Edited by Hong Hyun Jung
Translated by Kim Hoyeun
It’s a movie that makes you feel good and energized after watching it. Healing and pleasant energy relieves the feeling of helplessness these days where frustration piles up amid the COVID-19 pandemic. This very movie is Samjin Company English Class, which depicts a story in which high school graduates who take TOEIC courses join forces to dig into the company’s corruption. The movie, which raises curiosity even with the title, presents fresh material and story that anyone can relate to, fully supporting the friendship, solidarity, and courage of those who silently pull their weight.
Lee Ja Yeong, Jung Yoo Na, and Shim Bo Ram, who have been working in the company for 8 years, are always excluded from promotion only because they are high school graduate female employees. All day long, the tasks they are given are all kinds of chores such as running errands, making coffee, and cleaning. Ja Young (Go Ah Sung), a member of the production management team, has excellent executive skills but only works as a help, Yoo Na (Esom) from the marketing department is never given a chance to speak out her brilliant ideas, while former math Olympiad champion Bo Ram (Park Hye Soo) is only in charge of filling in fake receipts in the accounting department. The three friends and all high school graduates are hindered by academic discrimination, so they just hover around the same position since joining the company. But one day, they are given a new chance. The company announces that those who score higher than 600 in the TOEIC test will get promoted to assistant managers. With the hope of finally getting promoted, high school graduates take the company’s TOEIC class.
Samjin Company English Class tells the story of people who never give up till the very end. One day, when Ja Young is on outside duty, she panics as she witnesses the unauthorized discharge of factory wastewater amid the heavy rain. Ja Young, a low-level employee who is not in the position to say something directly to the company, persuades the college-graduate assistant manager, who was there at the scene with her, to report the incident, and it seems like everything is going in order as the company started to talk about the compensation for the victims affected by the wastewater. However, she soon realizes that all of it is just a trickery. The more she tries to dig into the case, the thicker and stiffer the wall gets, but instead of being frustrated and giving up, she continues the impossible fight by finding ways to inform people about the company’s corruption.
The friendship and solidarity of these high school graduate female employees who were never treated equally are the biggest forces fighting against the company that is trying to cover up its internal irregularities. Yoo Na, Bo Ram, and high school graduate colleagues that understand each other’s hardships have Ja Young’s back. Yoo Na, the master of outspoken comments, and Bo Ram with excellent math skills, are strong allies who support and give strength to Ja Young, who is suffering from guilt. Other high school graduates from different departments also add strength to the three in their respective positions.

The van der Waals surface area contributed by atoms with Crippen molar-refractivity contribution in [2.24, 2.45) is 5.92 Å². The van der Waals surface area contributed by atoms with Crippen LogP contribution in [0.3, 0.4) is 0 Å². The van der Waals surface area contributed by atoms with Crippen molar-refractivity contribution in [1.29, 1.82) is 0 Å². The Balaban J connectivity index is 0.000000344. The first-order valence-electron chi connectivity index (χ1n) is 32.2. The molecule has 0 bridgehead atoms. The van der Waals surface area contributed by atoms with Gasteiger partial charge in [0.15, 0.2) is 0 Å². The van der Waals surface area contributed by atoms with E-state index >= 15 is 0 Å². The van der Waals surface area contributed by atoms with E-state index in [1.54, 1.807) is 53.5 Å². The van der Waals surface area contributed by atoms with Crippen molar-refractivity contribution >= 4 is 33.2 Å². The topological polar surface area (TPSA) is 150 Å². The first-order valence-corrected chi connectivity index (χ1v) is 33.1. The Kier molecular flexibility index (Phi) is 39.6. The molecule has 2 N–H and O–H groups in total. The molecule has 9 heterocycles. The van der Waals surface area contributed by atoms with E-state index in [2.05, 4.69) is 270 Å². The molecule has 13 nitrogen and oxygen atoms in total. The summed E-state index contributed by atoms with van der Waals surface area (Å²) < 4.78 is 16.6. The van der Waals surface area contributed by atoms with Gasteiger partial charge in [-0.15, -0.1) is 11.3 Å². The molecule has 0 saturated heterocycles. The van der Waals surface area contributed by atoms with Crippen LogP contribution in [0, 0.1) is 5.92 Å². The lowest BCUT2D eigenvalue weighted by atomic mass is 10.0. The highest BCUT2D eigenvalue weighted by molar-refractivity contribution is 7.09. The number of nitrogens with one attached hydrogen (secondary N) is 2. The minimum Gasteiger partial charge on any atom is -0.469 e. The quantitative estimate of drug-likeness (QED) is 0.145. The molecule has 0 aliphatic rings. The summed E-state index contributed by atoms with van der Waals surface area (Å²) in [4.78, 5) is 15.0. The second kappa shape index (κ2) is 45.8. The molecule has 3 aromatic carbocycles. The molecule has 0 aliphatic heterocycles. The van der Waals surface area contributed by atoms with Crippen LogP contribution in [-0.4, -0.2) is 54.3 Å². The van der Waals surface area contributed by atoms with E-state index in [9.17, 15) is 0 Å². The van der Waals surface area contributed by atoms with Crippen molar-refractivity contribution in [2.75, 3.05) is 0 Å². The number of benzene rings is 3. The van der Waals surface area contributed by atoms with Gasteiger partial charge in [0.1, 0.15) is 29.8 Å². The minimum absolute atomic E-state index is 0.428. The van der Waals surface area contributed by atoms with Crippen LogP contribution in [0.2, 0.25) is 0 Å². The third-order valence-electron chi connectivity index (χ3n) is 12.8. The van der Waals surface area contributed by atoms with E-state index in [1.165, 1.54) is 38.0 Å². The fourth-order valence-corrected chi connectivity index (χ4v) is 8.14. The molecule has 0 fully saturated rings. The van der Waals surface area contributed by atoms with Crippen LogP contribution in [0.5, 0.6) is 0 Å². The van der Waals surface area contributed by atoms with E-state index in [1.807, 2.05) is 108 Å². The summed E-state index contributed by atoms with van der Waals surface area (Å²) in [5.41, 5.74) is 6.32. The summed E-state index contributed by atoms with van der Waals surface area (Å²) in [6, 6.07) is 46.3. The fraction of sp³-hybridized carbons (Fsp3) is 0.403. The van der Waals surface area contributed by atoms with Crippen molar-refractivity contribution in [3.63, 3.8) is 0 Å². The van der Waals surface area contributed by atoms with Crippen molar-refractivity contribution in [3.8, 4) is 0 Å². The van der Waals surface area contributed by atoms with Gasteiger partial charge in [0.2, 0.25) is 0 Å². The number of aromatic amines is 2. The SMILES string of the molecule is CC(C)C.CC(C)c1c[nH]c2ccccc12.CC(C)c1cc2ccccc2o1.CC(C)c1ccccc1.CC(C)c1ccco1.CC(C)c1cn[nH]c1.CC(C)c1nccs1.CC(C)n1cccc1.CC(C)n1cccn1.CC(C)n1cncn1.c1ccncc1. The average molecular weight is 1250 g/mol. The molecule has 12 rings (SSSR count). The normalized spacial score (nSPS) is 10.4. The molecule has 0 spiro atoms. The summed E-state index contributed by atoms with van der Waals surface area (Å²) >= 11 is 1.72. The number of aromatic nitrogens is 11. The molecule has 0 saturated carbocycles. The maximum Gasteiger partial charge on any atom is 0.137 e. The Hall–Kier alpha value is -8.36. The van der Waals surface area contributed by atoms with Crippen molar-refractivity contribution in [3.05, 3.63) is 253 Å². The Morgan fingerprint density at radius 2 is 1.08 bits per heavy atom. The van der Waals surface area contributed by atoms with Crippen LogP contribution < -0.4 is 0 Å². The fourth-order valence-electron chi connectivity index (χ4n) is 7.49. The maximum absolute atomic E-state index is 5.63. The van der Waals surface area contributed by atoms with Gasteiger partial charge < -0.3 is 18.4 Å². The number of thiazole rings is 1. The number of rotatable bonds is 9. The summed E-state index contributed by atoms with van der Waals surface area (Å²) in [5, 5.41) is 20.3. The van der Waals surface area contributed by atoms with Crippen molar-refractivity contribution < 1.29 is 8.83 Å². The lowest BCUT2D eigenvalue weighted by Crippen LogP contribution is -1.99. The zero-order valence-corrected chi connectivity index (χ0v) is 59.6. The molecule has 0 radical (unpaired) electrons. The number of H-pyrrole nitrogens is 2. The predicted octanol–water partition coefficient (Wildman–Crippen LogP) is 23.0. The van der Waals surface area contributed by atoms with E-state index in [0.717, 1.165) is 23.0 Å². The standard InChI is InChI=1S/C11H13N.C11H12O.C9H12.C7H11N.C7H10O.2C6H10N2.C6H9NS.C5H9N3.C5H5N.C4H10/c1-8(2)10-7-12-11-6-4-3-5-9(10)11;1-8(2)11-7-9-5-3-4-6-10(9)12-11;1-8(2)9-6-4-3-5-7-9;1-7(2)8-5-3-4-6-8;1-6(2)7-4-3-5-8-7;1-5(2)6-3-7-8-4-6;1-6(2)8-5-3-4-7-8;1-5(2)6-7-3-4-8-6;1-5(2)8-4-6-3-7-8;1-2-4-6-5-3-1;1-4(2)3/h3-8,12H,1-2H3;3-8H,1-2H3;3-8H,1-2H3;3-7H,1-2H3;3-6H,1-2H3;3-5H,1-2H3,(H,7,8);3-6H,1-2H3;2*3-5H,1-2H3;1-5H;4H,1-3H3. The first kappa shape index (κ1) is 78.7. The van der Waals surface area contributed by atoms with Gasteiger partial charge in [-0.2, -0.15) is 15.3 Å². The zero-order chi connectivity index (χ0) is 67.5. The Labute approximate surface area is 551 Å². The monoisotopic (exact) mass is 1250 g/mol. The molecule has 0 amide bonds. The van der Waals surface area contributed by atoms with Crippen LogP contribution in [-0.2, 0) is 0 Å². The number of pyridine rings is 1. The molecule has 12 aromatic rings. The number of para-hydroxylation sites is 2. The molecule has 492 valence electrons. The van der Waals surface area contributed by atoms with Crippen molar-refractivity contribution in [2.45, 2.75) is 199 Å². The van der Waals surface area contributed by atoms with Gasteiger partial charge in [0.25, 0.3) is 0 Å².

These trios never think that they are carrying out a grand mission. Like how Yong Nam and Eui Ju from Exit gave up on their chance to be rescued for students trapped in the cram school, Ja Young, Yoo Na, and Bo Ram raise their voice because they cannot ignore the sad and unjust reality. And, just as Eui Ju sobbed after sending the rescue helicopter, these three friends also feel a heavy and helpless reality. It is a story in which ordinary citizens, or those who are not appropriately treated in society, join forces to help those weaker than themselves.
The movie was inspired by a true story. It combines the story of a large company that opened a TOEIC class for high school graduates in the 90s with an illegal wastewater discharge case we’ve seen at least once on the news and completed a plot of high school graduates chasing after the company’s corruption. The reality that movies deal with is not light. Materials such as academic discrimination, corporate corruption, and environmental pollution are heavy, but they are unraveled kind-heartedly and speedily. Samjin Company English Class delightfully captures the presence of high school graduates such as portraying the time of making coffee, which marks the start of their day, as a time for social gathering, while the story of digging into the suspicion of cover-up at the risk of getting fired shows twist after another twist, giving off a spy film-like atmosphere.
Samjin Company English Class feels familiar and yet new. We can easily foretell the ending, but the process of overcoming various difficulties is unique in the sense that the heroes of “creating a better tomorrow” are high school-graduate female employees who are hampered by the wall of discrimination.
Verdict: A movie that took women-centric film to the next level (8/10)